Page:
September 26 – October 3 marks Banned Books Week 2009. It’s a week during which we celebrate our rights of intellectual freedom – our freedom to read, express, and explore ideas, even if such ideas are “unorthodox or unpopular.” Every year, the American Library Association takes the last week of September to sponsor BBW, to raise awareness of censorship, and to celebrate the educators, librarians, and readers who have fought against book banning.
We Book Smugglers are taking this week to celebrate our intellectual freedoms, because we believe in the ALA’s message and disagree with censorship and bigotry.
Here’s a list of the Books Banned & Challenged in 2008-2009, which include:
Alexie, Sherman. The Absolutely True Diary of a Part?Time Indian.
Anaya, Rudolfo A. Bless Me, Ultima.
Anonymous. Go Ask Alice.
Avi. The Fighting Ground.
Bailey, Jacqui, and Jan McCafferty. Sex, Puberty, and All That Stuff: A Guide to Growing Up.
Barron, T. A. The Great Tree of Avalon: Child of the Dark Prophecy.
Berendt, John. Midnight in the Garden of Good and Evil: A Savannah Story.
Bowden, Mark. Black Hawk Down: A Story of Modern War.
Brannen, Sarah. Uncle Bobby’s Wedding.
Chbosky, Stephen. The Perks of Being a Wallflower.
Colfer, Eoin. The Supernaturalist.
Collier, James Lincoln, and Christopher Collier. My Brother Sam Is Dead.
Comfort, Alex. The Joy of Sex.
Cox, Elizabeth. Night Talk.
Crutcher, Chris. Chinese Handcuffs.
de Haan, Linda, and Stern Nijland. King & King.
Drill, Esther. Deal With It!: A Whole New Approach to Your Body, Brain, and Life as a gURL.
Dubberley, Emily. Sex for Busy People: The Art of the Quickie for Lovers on the Go.
Follett, Ken. Pillars of the Earth.
Gardner, John C. Grendel.
Green, John. Looking for Alaska.
Grove, Vicki. The Starplace.
Harding, Kat. The Lesbian Kama Sutra.
Harris, Robie H. It’s Perfectly Normal: A Book about Changing Bodies, Growing Up, Sex, and Sexual Health. Hartinger, Brent. The Geography Club.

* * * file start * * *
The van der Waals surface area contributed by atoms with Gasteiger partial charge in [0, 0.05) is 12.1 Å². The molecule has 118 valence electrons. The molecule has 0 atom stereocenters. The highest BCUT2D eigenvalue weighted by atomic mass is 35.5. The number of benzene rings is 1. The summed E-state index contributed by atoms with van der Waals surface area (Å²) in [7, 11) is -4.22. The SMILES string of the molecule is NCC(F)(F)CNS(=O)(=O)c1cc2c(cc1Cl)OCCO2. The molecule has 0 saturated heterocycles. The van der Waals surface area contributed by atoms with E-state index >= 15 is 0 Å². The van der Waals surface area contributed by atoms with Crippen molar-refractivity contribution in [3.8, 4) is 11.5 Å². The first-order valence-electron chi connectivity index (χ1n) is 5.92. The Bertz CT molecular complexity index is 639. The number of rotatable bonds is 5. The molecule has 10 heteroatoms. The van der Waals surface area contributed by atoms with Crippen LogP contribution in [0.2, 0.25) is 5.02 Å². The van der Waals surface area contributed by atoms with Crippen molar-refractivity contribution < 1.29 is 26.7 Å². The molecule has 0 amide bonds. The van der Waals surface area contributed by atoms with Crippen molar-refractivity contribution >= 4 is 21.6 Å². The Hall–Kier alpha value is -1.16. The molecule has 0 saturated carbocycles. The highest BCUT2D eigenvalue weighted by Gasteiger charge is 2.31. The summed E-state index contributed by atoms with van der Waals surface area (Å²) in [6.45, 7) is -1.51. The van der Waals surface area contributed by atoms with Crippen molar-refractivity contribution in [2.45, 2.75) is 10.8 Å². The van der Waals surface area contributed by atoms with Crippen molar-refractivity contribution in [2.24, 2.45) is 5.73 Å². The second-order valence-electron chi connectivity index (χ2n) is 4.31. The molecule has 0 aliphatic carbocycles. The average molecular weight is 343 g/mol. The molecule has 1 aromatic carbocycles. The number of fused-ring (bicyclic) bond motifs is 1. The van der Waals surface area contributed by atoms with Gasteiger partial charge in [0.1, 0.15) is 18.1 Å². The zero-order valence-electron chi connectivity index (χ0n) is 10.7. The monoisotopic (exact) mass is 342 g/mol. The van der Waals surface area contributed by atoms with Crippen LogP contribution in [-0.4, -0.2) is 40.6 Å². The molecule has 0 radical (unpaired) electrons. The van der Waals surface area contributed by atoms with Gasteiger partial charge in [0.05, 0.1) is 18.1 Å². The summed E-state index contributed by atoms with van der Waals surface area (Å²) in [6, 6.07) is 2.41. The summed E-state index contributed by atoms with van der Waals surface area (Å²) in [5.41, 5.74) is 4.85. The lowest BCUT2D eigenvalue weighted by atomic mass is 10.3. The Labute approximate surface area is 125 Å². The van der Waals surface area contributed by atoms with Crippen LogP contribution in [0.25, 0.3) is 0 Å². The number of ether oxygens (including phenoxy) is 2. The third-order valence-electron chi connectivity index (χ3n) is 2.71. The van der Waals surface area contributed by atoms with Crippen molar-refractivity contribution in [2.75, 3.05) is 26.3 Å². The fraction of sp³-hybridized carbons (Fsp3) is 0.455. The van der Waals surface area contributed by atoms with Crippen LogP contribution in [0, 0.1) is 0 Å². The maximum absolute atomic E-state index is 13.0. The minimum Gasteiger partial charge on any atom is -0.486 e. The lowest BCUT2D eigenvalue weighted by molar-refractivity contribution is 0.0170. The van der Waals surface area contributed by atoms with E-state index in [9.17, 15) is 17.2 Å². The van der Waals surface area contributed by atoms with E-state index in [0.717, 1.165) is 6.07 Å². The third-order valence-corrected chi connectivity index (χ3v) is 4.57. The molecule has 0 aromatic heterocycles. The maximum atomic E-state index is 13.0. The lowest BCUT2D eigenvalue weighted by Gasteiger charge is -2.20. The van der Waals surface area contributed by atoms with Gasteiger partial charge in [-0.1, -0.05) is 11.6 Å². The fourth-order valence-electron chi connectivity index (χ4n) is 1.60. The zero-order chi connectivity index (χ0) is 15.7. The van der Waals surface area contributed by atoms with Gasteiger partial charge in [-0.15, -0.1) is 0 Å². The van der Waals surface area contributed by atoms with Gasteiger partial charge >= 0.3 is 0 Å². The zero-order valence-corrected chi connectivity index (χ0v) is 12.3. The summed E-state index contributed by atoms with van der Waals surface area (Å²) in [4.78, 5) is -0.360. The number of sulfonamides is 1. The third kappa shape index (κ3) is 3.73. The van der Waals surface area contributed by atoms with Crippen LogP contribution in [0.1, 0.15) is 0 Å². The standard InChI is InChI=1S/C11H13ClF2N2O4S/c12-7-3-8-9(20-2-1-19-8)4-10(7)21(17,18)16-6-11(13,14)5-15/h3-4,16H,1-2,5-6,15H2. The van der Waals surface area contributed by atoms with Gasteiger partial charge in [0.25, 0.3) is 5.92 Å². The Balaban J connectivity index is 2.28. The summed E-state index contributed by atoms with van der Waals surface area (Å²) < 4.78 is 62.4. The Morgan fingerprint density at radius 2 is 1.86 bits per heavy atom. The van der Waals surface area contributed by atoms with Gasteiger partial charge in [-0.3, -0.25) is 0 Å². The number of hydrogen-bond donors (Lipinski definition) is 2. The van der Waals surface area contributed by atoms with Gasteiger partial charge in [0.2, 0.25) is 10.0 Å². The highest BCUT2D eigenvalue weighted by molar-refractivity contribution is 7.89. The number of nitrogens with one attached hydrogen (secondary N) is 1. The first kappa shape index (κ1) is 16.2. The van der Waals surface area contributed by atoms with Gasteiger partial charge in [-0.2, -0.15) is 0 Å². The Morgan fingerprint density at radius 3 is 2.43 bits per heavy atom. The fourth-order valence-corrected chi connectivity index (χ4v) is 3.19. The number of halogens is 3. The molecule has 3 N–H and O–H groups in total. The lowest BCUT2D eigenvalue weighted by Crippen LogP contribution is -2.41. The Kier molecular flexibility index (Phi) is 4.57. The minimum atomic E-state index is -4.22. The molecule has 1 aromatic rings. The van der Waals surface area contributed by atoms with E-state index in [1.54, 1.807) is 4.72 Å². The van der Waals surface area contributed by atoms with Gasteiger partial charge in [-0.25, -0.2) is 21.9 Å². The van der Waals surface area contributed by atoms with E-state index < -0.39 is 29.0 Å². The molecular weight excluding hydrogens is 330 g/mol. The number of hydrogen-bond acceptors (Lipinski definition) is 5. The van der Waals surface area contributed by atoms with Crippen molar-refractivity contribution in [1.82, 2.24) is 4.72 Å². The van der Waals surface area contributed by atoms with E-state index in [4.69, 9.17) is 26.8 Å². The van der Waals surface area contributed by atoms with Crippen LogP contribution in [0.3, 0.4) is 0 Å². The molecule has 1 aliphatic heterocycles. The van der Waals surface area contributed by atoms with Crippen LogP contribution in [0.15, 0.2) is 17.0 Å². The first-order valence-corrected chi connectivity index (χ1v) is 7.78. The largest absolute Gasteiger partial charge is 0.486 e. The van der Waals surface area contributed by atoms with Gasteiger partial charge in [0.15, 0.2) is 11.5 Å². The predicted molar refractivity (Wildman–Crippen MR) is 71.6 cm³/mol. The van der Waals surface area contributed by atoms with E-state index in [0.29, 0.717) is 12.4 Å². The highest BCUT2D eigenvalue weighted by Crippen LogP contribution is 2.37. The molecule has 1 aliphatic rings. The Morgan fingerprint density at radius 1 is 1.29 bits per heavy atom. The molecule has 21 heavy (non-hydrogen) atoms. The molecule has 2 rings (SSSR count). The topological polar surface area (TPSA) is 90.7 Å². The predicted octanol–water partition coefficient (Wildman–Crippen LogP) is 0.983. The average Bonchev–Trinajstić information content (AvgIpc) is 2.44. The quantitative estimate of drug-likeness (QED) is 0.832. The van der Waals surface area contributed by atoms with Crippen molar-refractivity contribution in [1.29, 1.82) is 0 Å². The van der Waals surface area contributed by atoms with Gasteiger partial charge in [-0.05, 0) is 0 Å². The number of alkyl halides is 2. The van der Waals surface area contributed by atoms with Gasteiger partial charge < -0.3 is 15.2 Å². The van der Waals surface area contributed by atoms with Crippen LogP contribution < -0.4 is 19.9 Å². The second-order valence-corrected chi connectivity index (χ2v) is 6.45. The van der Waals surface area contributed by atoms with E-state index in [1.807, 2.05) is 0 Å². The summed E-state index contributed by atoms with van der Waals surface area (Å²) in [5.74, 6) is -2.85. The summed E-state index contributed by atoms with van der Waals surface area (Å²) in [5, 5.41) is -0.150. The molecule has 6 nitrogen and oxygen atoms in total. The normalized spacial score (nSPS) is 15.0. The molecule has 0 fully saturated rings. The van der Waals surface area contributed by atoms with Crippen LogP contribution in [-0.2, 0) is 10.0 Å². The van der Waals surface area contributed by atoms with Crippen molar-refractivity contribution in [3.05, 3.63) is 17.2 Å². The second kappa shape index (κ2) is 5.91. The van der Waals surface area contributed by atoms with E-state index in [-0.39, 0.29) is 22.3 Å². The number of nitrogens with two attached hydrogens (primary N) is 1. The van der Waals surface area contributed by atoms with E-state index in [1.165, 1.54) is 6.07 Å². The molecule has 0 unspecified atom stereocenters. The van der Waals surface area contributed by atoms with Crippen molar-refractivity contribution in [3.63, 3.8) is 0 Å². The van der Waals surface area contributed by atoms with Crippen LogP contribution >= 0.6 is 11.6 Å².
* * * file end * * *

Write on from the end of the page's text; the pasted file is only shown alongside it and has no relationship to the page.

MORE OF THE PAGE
Heinlein, Robert A. The Day After Tomorrow.
Holmes, Melisa, and Trish Hutchison. Hang?ups, Hook?ups, and Holding Out: Stuff You Need to Know about Your Body, Sex, and Dating.
Hosseini, Khaled. The Kite Runner.
Huxley, Aldous. Brave New World.
Jackson, Jon A. Dead Folks.
Jahn-Clough, Lisa. Me, Penelope.
Kaysen, Susanna. Girl, Interrupted.
Lee, Harper. To Kill a Mockingbird.
Lockhart, E. The Boy Book: A Study of Habits and Behaviors, Plus Techniques for Taming Them.
Maguire, Gregory. Wicked: The Life and Times of the Wicked Witch of the West.
Mason, Bobbie Ann. In Country.
Meyer, Stephenie H. Twilight Series.
Morrison, Toni. The Bluest Eye.
Myers, Walter Dean. Fallen Angels.
Myers, Walter Dean. Hoops.
Myracle, Lauren. ttfn.
Myracle, Lauren. ttyl.
Naylor, Phyllis Reynolds. Alice on Her Way.
Nixon, Joan Lowery. Whispers from the Dead.
Oh, Minya. Bling Bling: Hip Hop’s Crown Jewels.
Picoult, Jodi. My Sister’s Keeper.
Picoult, Jodi. Nineteen Minutes.
Pullman, Philip. The Golden Compass.
Rennison, Louise. Angus, Thongs and Full?Frontal Snogging: Confessions of Georgia Nicolson.
Richardson, Justin, and Peter Parnell. And Tango Makes Three.
Riley, Andy. The Book of Bunny Suicides: Little Fluffy Rabbits Who Just Don’t Want to Live Anymore.
Salinger, J. D. The Catcher in the Rye.
Schreier, Alta. Vamos a Cuba (A Visit to Cuba).
Sebold, Alice. The Lovely Bones.
Seierstad, Åsne. The Bookseller of Kabul.
Silverstein, Charles, and Felice Picano. The Joy of Gay Sex.
Sittenfeld, Curtis. Prep: A Novel.
Stroud, Jonathan. The Amulet of Samarkand.
Stroud, Jonathan. The Golem’s Eye.
Stroud, Jonathan. Ptolemy’s Gate.
Tarbox, Katherine. A Girl’s Life Online.
Taylor, Mildred D. The Land.
Tucker, Todd. Notre Dame vs. the Klan: How the Fighting Irish Defeated the Ku Klux Klan.
Twain, Mark [Samuel L. Clemens]. The Adventures of Huckleberry Finn.
Walker, Alice. The Color Purple.
Zinn, Howard. A People’s History of the United States.
(Items in RED denote books we have read)
Here’s the list of the top 10 most frequently banned books of 2008.
Other items of note – you might want to check out the opinion piece that was in the Wall Street Journal last Friday, in which Mr. Mitchell Muncy argues that “censorship” is no longer present in the United States, and that Banned Books Week is in itself a form of censorship against concerned parents who seek to protect what their children read. He also argues that in the age of amazon, even if books are “banned” they are easily available with the click of the mouse.
Once you’re good and riled up over that, check out author Ellen Hopkins’s response post at her blog. Ellen Hopkins is the bestselling author of young adult novels Crank and Glass (which are about a young girl’s addiction to crystal meth) and was recently banned from speaking at a middle school in Oklahoma.
And for more information, take a look at the most recent statistics concerning book banning in the United States, by year and by reason (click to enlarge):
And finally, we leave you with a particularly memorable, and hilarious audio clip from Field of Dreams. You’ll remember the PTA scene? I think Annie Kinsella says it best:
Annie Kinsella: They’re talking about banning books again! Really subversive books, like “The Wizard of Oz”…”the Diary of Anne Frank”…
And of course: